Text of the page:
Record number of finance chiefs forecast cost hikes, Deloitte report finds

Virtually all finance leaders – a record level – expect operating costs to rise in the year ahead, according to a report from Deloitte, which however also found that firms remain driven and focused on growing their businesses.

The Big Four accountancy giant has today revealed its latest UK CFO Survey, for the first quarter of 2022 and sharing the views of chief financial officers from firms worth a collective £526 billion.

It found that 98 per cent of respondents forecast the cost jump, and 46 per cent expect such rises to be significant, with a sharp deterioration in the outlook for corporates’ margins. About seven in ten finance bosses believe operating margins will fall over the next 12 months, up from 44 per cent in the previous quarter, although three quarters expect revenues to step up over the period.

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Meanwhile, capital spending remains a key priority for just over a fifth of CFOs, despite the more turbulent operating environment. This has dropped from last quarter’s record high of 37 per cent, but remains considerably above the five-year average of 14 per cent.

The survey was conducted between March 16 and 30, with 89 CFOs taking part, including those at 22 FTSE 100 and 34 FTSE 250 companies. The combined market value of the 58 UK-listed companies that participated represents about 20 per cent of the UK quoted equity market, Deloitte added.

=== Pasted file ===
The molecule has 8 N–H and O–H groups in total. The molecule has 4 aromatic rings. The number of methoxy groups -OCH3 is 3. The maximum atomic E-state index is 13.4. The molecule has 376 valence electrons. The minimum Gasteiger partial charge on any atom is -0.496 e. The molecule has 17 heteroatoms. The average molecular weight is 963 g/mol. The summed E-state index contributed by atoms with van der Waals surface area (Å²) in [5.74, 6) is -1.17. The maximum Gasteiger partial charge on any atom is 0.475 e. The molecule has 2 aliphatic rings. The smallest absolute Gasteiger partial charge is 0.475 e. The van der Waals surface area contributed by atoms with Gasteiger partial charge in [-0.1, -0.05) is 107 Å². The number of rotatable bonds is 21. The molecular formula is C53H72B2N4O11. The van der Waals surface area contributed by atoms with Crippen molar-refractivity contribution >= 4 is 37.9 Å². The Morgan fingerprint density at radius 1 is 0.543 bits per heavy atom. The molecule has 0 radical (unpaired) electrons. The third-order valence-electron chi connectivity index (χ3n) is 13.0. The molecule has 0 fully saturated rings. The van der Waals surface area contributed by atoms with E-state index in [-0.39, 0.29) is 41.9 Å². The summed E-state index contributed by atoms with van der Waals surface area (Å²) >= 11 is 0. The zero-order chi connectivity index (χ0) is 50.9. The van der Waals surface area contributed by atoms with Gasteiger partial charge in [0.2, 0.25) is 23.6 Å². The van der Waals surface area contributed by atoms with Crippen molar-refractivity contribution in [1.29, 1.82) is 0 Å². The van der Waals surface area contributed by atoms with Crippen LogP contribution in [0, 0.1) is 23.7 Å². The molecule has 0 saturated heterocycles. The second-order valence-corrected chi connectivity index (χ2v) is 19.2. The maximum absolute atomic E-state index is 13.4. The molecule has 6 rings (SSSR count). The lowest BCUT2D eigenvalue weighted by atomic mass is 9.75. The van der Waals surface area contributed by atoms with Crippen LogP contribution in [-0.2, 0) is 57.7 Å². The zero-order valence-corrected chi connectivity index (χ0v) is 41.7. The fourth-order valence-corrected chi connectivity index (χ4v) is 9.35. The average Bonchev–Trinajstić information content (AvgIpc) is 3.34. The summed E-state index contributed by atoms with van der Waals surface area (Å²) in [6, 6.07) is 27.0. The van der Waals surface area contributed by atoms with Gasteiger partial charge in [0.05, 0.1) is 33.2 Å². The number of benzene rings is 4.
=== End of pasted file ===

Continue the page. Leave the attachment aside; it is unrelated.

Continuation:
The invasion of Ukraine has heightened the level of financial and economic uncertainty facing businesses, and 56 per cent of survey respondents reported that the level of uncertainty facing their organisation was high or very high.

Deloitte added that, with the exception of the pandemic during the second and third quarters of 2020, the risk rating assigned to geopolitics was higher than any other since the question was first asked in 2014. Rising inflation, the prospect of further interest-rate rises, and persistent labour shortages were also among top CFO concerns.

Almost half of finance leaders believe operating costs will rise in the year ahead, according to the survey. Picture: Getty Images/iStockphoto.

Such executives anticipate that labour shortages will remain, with around one in four believing that these will be significant or severe in a year’s time, and more than three quarters expect inflation to exceed 2.5 per cent in two years’ time – the highest reading on record – while a quarter expect it to remain above 3.5 per cent.

Rising geopolitical risk and high inflation are “greater today than at any time in the last eight years”, according to Deloitte’s chief economist Ian Stewart.


“These risks now far eclipse Brexit and the pandemic, which have dominated the list of CFO concerns in recent years. Over the next year, CFOs believe a mix of rising costs and slower growth are set to squeeze margins.

“In spite of this – as finance leaders have become accustomed to navigating a more volatile business environment – they remain focused on capital spending and growing their businesses.”

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Richard Houston, senior partner and CEO of Deloitte, said: “It’s clear that businesses are operating in an increasingly uncertain and challenging economic and geopolitical environment. However, CFOs are not reporting a widescale shift to defensive strategies, such as cost-cutting, seen at the beginning of the pandemic.

"Introducing new products, services, or entering new markets remain the top balance-sheet priorities. This continued focus on investment will be vital for resilience moving forward.”

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